• Do-it-yourself laundry machines are proving to boost satisfaction for guests in the select-service and extended-stay segments. Adding this convenience for guests requiring onsite servicing is taking the pressure off hoteliers to manage the process themselves.

Automation Lowers Costs

Technology is one of the main reasons that hoteliers are choosing to outsource their laundry operations. Not only do commercial laundries eliminate investment risk and lower costs across the board, they are more adept at using chemicals properly. Owners can avoid costly workers’ compensation claims and remove risk and physical damage from chemical spills, while extending linen life at the same time. Improved wash formulas use new chemicals to combat premature wear and tear of linens, and they do a better job of removing stains and extending linen life. With greener technology and better chemistry, hotels are less likely to discard linens prematurely, especially when there is less damage from overdrying. According to TRSA, a group that represents companies that supply, launder and maintain linens and uniforms, newer technology is extending linen life by 20 to 30 percent.

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Before switching from an internal operation to an external one, the commercial launderer will do a fiber analysis of the hotel’s linen to ensure that the textiles are not consumer grade. If a linen manufacturer claims that a textile is tested for 100 washes, the commercial laundry will verify those claims. Validating the life cycle of a textile is critical, and hoteliers need to be knowledgeable about the textile fibers and how those fibers work together to extend linen life.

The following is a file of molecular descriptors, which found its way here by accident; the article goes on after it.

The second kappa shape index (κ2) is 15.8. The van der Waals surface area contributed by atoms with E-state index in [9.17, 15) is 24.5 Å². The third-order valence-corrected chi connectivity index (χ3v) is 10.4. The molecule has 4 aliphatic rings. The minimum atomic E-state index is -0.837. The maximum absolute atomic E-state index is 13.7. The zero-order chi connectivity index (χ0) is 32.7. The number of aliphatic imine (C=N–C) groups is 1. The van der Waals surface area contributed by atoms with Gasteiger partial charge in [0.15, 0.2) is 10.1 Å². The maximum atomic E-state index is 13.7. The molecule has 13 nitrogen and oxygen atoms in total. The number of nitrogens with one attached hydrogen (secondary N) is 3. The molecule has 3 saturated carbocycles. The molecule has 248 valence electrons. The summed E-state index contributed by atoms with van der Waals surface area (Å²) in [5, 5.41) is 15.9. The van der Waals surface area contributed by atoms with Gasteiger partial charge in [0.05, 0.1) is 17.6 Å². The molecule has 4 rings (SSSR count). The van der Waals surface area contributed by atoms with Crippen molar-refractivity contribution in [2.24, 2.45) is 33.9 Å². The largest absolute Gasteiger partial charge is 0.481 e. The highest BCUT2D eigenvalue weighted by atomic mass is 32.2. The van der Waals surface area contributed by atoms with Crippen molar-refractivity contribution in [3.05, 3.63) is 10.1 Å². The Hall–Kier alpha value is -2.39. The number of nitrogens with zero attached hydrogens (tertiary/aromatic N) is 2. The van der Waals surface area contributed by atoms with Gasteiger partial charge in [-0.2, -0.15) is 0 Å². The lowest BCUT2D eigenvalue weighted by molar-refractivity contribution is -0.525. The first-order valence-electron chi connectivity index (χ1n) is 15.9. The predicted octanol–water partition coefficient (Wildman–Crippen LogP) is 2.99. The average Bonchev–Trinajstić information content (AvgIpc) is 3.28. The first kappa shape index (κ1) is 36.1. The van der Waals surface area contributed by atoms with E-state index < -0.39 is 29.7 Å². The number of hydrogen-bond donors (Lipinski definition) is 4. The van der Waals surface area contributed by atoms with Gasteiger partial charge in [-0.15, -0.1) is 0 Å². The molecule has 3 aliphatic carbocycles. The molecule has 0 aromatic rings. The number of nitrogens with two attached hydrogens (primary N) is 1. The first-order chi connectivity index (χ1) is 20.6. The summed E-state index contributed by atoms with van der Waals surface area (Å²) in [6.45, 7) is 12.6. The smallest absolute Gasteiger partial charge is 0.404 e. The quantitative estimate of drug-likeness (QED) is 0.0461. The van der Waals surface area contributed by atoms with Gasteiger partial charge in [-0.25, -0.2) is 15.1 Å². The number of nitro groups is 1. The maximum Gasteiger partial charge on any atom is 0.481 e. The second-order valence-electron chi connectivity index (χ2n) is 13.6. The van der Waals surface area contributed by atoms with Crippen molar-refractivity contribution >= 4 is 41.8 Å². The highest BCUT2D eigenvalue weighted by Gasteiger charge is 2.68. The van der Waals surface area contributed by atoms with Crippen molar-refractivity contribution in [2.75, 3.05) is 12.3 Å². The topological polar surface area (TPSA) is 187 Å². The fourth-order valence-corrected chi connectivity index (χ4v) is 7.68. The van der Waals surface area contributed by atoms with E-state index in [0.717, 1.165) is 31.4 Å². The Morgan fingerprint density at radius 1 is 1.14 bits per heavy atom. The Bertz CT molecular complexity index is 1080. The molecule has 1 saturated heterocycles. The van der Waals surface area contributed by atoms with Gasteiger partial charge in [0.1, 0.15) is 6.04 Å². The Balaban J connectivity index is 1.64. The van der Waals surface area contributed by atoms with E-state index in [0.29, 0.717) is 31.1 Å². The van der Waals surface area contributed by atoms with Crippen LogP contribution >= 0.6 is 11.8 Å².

Another way a commercial laundry can help extend linen life is by ensuring that a hotel has adequate PAR levels. The recommended formula for success is maintaining a four-PAR inventory for bedding and towels per guestroom—one set in the room (per bed), one set on shelf, one set is dirty and being pulled out of the room, and one set is being washed. A lower PAR level does not mean lower linen costs. On the contrary, if a hotel doesn’t have sufficient inventory, it will take longer for rooms to be turned over, risking disgruntled guests. Also, if linen is badly stained or damaged, it will need to be replaced. That too can slow room turnover and it could also require the hotel’s linen supplier to make multiple deliveries in a day or week, adding more costs to the linen program.